girls on hill
I’ve been thinking about the notion of the ‘pram in the hall’ since I read at The Breastfeeding Festival in Manchester on 25 June. Perhaps in the past, this notion was true. The idea behind it is that women had to choose between motherhood and writing; doing both was impossible. Now, that might have been the case before effective contraception, but I believe motherhood can unlock writing, particularly poetry.
When I was 26, I had been writing poetry seriously for 12 years, but working in an office had not been conducive to that pursuit. Had I mentioned to anyone there that I wrote poetry, I’d have been ridiculed. So I kept quiet. I’d lost both my parents during those years too, and I’d become pregnant with my first child, just after my mother’s death. Being pregnant with a longed-for child and mourning a mum I’d been very close to, was a strange time.
I booked myself onto an Arvon course, at Lumb Bank. One of the tutors was Liz Lochhead. I showed her my scared little poems in our tutorial, and she did something very powerful. She gave me permission. What she actually said was ‘Angela, you are a born poet and you HAVE to do this’. She could have had no idea of the importance of those words. They cancelled out everything which had knocked me back. They drove me forward, they made me take myself seriously.
We had saved up so I could be a stay-at-home mum. I’d never really fitted into the office job, and had never been career-minded. All I ever wanted to be was a writer. I’d been told over and over again I couldn’t be one. The careers woman at school suggested I should be a secretary if I wanted to write. I walked out of that interview. But being a mum gave me headspace. It freed me up. When you are a baby-wearing, breastfeeding, attachment parenting mother, like I was, you are rooted, emotionally intelligent and very much in touch with all things tactile and playful.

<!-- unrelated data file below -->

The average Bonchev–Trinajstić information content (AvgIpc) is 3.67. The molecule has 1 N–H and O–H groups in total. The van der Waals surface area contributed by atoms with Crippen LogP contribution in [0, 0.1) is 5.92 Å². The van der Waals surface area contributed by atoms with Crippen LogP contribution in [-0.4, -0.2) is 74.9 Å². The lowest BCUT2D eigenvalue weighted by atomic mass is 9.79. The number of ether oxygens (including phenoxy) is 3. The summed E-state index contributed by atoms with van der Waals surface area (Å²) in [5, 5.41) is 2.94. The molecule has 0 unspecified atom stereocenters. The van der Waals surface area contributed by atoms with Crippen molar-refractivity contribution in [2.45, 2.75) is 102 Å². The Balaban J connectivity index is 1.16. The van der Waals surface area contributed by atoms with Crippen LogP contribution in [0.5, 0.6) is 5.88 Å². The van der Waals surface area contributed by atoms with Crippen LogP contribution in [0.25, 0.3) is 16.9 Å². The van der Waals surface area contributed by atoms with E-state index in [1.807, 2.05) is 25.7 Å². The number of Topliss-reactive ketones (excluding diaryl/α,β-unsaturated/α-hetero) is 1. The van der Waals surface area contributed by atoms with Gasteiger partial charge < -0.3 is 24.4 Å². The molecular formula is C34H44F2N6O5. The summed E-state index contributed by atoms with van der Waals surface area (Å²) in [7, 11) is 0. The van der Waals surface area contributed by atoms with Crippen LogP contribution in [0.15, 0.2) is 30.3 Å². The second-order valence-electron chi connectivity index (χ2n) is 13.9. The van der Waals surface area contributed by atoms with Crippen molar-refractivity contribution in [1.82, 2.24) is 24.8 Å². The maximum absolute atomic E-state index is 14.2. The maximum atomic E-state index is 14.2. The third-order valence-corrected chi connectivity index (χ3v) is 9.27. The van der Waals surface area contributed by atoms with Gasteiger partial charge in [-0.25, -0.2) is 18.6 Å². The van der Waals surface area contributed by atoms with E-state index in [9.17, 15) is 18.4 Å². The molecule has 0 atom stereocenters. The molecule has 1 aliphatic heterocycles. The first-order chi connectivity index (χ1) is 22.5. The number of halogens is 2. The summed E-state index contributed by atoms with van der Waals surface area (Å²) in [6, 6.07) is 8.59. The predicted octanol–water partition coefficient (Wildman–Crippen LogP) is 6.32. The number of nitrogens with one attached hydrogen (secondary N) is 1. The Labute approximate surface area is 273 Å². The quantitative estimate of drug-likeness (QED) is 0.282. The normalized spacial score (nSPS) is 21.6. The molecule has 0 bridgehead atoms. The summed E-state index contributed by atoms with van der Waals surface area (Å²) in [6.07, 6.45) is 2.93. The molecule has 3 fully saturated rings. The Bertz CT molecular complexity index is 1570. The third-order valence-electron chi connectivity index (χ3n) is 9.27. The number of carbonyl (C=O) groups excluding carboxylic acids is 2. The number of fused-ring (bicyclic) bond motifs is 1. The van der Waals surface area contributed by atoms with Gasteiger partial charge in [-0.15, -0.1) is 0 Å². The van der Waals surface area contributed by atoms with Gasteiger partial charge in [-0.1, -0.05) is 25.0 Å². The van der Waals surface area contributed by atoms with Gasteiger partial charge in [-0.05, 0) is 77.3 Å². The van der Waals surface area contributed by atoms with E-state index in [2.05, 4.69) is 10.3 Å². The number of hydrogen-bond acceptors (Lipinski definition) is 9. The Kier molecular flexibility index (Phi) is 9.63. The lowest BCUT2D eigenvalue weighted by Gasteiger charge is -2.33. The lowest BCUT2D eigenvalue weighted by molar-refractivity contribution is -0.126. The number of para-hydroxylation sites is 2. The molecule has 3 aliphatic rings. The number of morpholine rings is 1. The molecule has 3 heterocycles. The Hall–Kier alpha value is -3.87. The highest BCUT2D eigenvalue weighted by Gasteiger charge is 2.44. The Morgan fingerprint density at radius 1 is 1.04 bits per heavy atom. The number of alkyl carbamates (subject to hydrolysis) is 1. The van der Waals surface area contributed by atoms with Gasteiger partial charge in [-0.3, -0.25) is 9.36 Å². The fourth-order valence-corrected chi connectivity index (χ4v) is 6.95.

I’d imagined I’d write about being a mum, but in fact, my little girls took me back to my own childhood, and I began to be able to explore the treasured memories I had of growing up as the baby in a family of four, growing closer to my parents as each of my siblings left home. My poems then were often a way of speaking to the beloved people I wished I still had round me. I wanted my children to have known them.
Eventually, I was able to write about my own experiences of motherhood. But I think I had to work through my grief first. I learned the art of parenting from my mum, unconsciously, and being in tune with my babies showed me how she must have responded to me, and how her mother had responded to her. Now I have just become a grandmother myself, I expect I will have to write even more about my own daughters before I write about the new family member, a granddaughter. At least she will know her grandparents. I never did, not on my mum’s side at least.
I wrote this poem about my mum’s mum, and how the stories about her I was always told made her real to me. This poem is included in Letting Go (Mother’s Milk Books).
My granny’s a whispering woman,
her stories follow me down the hall;
hang, half-told, in the corners of the kitchen
above a tut-tut of metal knitting pins.
My granny’s a soothing woman,
smoother of brows with a cool palm;
polisher of brasses; igniter of fires;
she picks up babies before they cry.
My granny’s a loving woman,
shoes clucking on tiles when I call.
her eyes laugh at me in photographs.
“She’d have loved you” my mother says.
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